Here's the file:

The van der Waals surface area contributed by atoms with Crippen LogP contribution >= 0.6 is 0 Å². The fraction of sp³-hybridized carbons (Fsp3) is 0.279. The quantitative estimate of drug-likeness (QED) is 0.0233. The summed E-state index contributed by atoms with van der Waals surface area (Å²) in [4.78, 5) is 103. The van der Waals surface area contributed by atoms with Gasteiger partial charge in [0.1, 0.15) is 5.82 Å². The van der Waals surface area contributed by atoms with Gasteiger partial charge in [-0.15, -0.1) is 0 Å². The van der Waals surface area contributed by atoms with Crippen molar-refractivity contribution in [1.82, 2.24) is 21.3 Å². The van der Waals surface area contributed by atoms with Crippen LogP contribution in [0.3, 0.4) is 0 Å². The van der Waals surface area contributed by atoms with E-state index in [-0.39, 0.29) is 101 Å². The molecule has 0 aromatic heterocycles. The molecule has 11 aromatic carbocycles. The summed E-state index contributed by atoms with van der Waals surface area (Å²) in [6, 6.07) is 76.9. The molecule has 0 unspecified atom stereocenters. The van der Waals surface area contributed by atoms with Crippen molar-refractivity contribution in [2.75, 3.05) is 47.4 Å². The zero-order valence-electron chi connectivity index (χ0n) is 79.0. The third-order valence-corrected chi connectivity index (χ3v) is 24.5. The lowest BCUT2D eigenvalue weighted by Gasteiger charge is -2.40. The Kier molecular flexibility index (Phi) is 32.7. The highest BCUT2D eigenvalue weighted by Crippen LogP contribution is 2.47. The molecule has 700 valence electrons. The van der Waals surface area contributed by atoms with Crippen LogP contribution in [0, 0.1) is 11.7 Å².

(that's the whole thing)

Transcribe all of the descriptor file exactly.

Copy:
The van der Waals surface area contributed by atoms with Crippen LogP contribution >= 0.6 is 0 Å². The fraction of sp³-hybridized carbons (Fsp3) is 0.279. The quantitative estimate of drug-likeness (QED) is 0.0233. The summed E-state index contributed by atoms with van der Waals surface area (Å²) in [4.78, 5) is 103. The van der Waals surface area contributed by atoms with Gasteiger partial charge in [0.1, 0.15) is 5.82 Å². The van der Waals surface area contributed by atoms with Gasteiger partial charge in [-0.15, -0.1) is 0 Å². The van der Waals surface area contributed by atoms with Crippen molar-refractivity contribution in [1.82, 2.24) is 21.3 Å². The van der Waals surface area contributed by atoms with Crippen LogP contribution in [0.3, 0.4) is 0 Å². The van der Waals surface area contributed by atoms with E-state index in [-0.39, 0.29) is 101 Å². The molecule has 0 aromatic heterocycles. The molecule has 11 aromatic carbocycles. The summed E-state index contributed by atoms with van der Waals surface area (Å²) in [6, 6.07) is 76.9. The molecule has 0 unspecified atom stereocenters. The van der Waals surface area contributed by atoms with Crippen molar-refractivity contribution in [2.75, 3.05) is 47.4 Å². The zero-order valence-electron chi connectivity index (χ0n) is 79.0. The third-order valence-corrected chi connectivity index (χ3v) is 24.5. The lowest BCUT2D eigenvalue weighted by Gasteiger charge is -2.40. The Kier molecular flexibility index (Phi) is 32.7. The highest BCUT2D eigenvalue weighted by Crippen LogP contribution is 2.47. The molecule has 700 valence electrons. The van der Waals surface area contributed by atoms with Crippen LogP contribution in [0, 0.1) is 11.7 Å².